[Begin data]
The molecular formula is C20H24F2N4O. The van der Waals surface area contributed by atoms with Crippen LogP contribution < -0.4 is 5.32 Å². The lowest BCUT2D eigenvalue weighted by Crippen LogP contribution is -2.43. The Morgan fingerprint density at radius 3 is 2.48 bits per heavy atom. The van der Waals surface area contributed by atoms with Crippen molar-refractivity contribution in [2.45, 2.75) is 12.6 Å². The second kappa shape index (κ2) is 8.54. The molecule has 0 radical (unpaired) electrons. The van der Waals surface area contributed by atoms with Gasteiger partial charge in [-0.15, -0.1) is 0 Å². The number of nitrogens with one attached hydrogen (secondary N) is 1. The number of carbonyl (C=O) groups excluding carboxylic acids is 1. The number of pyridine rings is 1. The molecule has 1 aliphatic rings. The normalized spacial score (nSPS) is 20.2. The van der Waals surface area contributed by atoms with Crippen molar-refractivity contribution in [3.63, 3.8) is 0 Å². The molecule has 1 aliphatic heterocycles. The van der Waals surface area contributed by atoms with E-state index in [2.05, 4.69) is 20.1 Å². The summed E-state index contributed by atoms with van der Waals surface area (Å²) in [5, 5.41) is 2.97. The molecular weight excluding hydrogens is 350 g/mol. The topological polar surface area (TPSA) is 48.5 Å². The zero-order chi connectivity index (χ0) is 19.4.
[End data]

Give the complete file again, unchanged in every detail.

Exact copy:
The molecular formula is C20H24F2N4O. The van der Waals surface area contributed by atoms with Crippen LogP contribution < -0.4 is 5.32 Å². The lowest BCUT2D eigenvalue weighted by Crippen LogP contribution is -2.43. The Morgan fingerprint density at radius 3 is 2.48 bits per heavy atom. The van der Waals surface area contributed by atoms with Crippen molar-refractivity contribution in [2.45, 2.75) is 12.6 Å². The second kappa shape index (κ2) is 8.54. The molecule has 0 radical (unpaired) electrons. The van der Waals surface area contributed by atoms with Gasteiger partial charge in [-0.15, -0.1) is 0 Å². The number of nitrogens with one attached hydrogen (secondary N) is 1. The number of carbonyl (C=O) groups excluding carboxylic acids is 1. The number of pyridine rings is 1. The molecule has 1 aliphatic rings. The normalized spacial score (nSPS) is 20.2. The van der Waals surface area contributed by atoms with Crippen molar-refractivity contribution in [3.63, 3.8) is 0 Å². The molecule has 1 aliphatic heterocycles. The van der Waals surface area contributed by atoms with E-state index in [2.05, 4.69) is 20.1 Å². The summed E-state index contributed by atoms with van der Waals surface area (Å²) in [5, 5.41) is 2.97. The molecular weight excluding hydrogens is 350 g/mol. The topological polar surface area (TPSA) is 48.5 Å². The zero-order chi connectivity index (χ0) is 19.4.